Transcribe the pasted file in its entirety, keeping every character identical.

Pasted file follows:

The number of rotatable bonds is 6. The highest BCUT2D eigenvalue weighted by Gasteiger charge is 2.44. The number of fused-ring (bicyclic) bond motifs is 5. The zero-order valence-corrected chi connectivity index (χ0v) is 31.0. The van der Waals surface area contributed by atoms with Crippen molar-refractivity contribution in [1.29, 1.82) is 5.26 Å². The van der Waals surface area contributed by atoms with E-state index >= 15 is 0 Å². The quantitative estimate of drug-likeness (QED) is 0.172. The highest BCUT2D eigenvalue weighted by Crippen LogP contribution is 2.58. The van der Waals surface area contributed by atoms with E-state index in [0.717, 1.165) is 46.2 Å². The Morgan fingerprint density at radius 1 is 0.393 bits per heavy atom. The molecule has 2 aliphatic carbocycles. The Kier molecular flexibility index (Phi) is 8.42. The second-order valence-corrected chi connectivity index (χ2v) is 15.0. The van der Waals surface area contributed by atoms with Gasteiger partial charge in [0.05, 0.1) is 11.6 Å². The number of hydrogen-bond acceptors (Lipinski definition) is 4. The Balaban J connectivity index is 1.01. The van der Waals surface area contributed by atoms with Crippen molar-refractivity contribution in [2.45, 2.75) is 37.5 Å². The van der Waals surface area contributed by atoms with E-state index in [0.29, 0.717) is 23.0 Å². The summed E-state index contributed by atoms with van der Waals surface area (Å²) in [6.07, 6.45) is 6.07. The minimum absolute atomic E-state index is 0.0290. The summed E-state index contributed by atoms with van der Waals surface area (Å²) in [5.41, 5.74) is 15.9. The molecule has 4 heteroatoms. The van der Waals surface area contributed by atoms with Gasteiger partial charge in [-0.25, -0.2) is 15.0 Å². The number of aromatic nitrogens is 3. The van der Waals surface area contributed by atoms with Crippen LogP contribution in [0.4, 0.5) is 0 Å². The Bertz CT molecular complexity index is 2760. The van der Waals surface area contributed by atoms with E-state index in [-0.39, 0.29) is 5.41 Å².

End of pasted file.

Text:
The number of rotatable bonds is 6. The highest BCUT2D eigenvalue weighted by Gasteiger charge is 2.44. The number of fused-ring (bicyclic) bond motifs is 5. The zero-order valence-corrected chi connectivity index (χ0v) is 31.0. The van der Waals surface area contributed by atoms with Crippen molar-refractivity contribution in [1.29, 1.82) is 5.26 Å². The van der Waals surface area contributed by atoms with E-state index >= 15 is 0 Å². The quantitative estimate of drug-likeness (QED) is 0.172. The highest BCUT2D eigenvalue weighted by Crippen LogP contribution is 2.58. The van der Waals surface area contributed by atoms with E-state index in [0.717, 1.165) is 46.2 Å². The Morgan fingerprint density at radius 1 is 0.393 bits per heavy atom. The molecule has 2 aliphatic carbocycles. The Kier molecular flexibility index (Phi) is 8.42. The second-order valence-corrected chi connectivity index (χ2v) is 15.0. The van der Waals surface area contributed by atoms with Gasteiger partial charge in [0.05, 0.1) is 11.6 Å². The number of hydrogen-bond acceptors (Lipinski definition) is 4. The Balaban J connectivity index is 1.01. The van der Waals surface area contributed by atoms with Crippen molar-refractivity contribution in [2.45, 2.75) is 37.5 Å². The van der Waals surface area contributed by atoms with E-state index in [0.29, 0.717) is 23.0 Å². The summed E-state index contributed by atoms with van der Waals surface area (Å²) in [6.07, 6.45) is 6.07. The minimum absolute atomic E-state index is 0.0290. The summed E-state index contributed by atoms with van der Waals surface area (Å²) in [5.41, 5.74) is 15.9. The molecule has 4 heteroatoms. The van der Waals surface area contributed by atoms with Gasteiger partial charge in [-0.25, -0.2) is 15.0 Å². The number of aromatic nitrogens is 3. The van der Waals surface area contributed by atoms with Crippen LogP contribution in [0.4, 0.5) is 0 Å². The Bertz CT molecular complexity index is 2760. The van der Waals surface area contributed by atoms with E-state index in [-0.39, 0.29) is 5.41 Å².